Bomb trajectory simulation

Play with bomb parameters

Changing one parameter in the Stromboli bomb trajectory applet, and leaving all others constant, will give you interesting insights into the effects of physical variables. Try to answers questions such as:

Does size matter?

Use a reasonable launch angle (such as 45°) and launch velocity (such as 100 m/s). Then set bomb diameters to 10, 30, 100, 300 centimetres. If you switch off the effect of air resistance, all bombs will follow the same trajectory. In the real world there obviously is air resistance. It will affect bigger bombs less as their cross section, in relation to their volume and, therefore, mass is smaller. Consequently, during big explosions, far flying bombs will be sorted according to their sizes, with only the biggest bombs reaching the furthest distances from the crater.

Bombs from a unusually strong eruption which fell on Pizzo on 16. October 1993 illustrate the wide range of sizes: The smaller ones on the left have diameters in the order of 20 cm, the bigger one, after impacting on the ground, is nearly 2 meters long; however, in flight it might have been more spherical and, therefore, more compact.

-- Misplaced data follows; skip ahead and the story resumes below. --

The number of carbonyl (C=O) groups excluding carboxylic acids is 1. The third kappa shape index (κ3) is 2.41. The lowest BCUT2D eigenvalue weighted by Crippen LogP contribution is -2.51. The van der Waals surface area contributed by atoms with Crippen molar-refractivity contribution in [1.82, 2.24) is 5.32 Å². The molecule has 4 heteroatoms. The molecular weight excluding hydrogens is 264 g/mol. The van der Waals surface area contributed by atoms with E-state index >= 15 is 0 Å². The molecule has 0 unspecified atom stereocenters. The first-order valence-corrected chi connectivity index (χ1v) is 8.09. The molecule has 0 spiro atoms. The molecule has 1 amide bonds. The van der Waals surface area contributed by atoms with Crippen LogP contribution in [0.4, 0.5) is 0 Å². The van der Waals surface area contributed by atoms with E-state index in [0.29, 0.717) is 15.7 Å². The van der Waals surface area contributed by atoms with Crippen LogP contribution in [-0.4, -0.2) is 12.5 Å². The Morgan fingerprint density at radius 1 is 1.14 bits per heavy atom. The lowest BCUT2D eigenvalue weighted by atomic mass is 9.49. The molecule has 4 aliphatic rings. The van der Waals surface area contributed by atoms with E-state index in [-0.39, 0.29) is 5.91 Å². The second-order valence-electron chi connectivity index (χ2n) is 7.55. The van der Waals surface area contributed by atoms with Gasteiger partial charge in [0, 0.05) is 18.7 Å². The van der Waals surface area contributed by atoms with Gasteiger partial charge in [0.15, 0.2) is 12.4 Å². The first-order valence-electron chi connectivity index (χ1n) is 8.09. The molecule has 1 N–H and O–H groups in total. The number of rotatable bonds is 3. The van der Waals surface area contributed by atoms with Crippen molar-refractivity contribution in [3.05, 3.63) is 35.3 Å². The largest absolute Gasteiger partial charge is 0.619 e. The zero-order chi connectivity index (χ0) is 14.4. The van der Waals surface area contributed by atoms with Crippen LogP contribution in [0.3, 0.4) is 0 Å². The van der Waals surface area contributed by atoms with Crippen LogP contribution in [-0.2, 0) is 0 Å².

How does the launch angle affect distances reached?

In a vacuum, and on a horizontal ground, the largest distances are reached by a ballistic projectile when launched at an angle of 45°. If air resistance is taken in account or if the terrain is not flat, other angles, usually somewhat smaller than 45°. Other obvious parameters to vary are the launch direction (some places along the coast are much further from the crater than others...), or the starting velocity.

During this small eruption from NE crater bombs are ejected at a large variety of launch angles from 90° (vertical) to perhaps as little as 40°. Note the bomb on the right which travelled furthest due to an "ideal" launch angle.